Investment Risk Factors

by David Jenyns on June 5, 2009

This means that he must come face-to-face with his over-all needs as relate to degree of risk, rate of return, possibilities of growth, marketability and liquidity.

For example, a young dealer will more likely stress growth at a sacrifice of return, while a middle-aged person will place greater emphasis upon adequate current income. The reader may well ask if all such objectives may be realized simultaneously. The first objective of the program should be to minimize risk by means of the basic, time-tested principle of diversification. Bonds (including U. S. Savings Bonds) provide in many cases a secure investment, usually with small risk factor and generally quick liquidation. There are bonds of high, medium, and low grade, and this form of investment should be limited to the first two.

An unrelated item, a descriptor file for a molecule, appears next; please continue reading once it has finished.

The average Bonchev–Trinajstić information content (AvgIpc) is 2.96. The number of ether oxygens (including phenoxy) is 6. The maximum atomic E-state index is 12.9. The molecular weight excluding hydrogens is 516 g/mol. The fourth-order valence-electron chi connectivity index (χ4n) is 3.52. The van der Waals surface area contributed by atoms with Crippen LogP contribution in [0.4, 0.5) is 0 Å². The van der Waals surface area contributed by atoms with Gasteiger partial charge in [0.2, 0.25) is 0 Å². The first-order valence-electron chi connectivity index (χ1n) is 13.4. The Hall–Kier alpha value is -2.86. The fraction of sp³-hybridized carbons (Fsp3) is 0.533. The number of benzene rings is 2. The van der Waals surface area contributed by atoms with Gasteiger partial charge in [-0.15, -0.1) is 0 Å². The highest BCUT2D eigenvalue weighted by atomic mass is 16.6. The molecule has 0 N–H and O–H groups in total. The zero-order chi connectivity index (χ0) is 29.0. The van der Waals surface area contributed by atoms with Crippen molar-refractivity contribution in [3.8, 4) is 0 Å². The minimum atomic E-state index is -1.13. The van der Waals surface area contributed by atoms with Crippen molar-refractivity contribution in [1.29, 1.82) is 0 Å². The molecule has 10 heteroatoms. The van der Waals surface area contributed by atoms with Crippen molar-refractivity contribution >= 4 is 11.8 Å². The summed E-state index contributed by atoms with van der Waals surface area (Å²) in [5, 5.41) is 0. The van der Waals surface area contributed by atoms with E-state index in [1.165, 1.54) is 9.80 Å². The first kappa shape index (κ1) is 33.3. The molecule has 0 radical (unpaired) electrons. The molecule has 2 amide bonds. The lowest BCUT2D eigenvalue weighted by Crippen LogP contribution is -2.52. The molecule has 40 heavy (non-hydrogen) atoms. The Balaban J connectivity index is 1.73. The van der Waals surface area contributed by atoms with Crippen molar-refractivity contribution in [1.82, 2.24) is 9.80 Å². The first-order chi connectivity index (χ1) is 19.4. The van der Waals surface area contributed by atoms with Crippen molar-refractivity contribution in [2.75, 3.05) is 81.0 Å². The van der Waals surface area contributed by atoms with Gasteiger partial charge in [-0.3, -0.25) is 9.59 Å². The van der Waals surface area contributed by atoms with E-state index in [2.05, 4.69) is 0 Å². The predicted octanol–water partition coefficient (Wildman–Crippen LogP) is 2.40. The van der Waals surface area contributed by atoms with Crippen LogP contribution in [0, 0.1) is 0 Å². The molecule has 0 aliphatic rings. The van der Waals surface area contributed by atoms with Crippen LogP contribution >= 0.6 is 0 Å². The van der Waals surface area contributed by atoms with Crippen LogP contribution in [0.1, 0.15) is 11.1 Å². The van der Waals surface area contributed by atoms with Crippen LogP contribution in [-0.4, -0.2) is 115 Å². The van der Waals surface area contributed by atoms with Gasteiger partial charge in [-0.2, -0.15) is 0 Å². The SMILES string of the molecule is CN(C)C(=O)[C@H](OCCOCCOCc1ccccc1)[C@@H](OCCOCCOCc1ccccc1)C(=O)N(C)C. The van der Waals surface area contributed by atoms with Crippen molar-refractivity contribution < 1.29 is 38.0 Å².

Common stocks represent ownership of a portion of a business venture in the form of “shares”; assumption of larger risks coupled with a higher rate of return; speculative element always present; various gradations in risk usually reflected in price.

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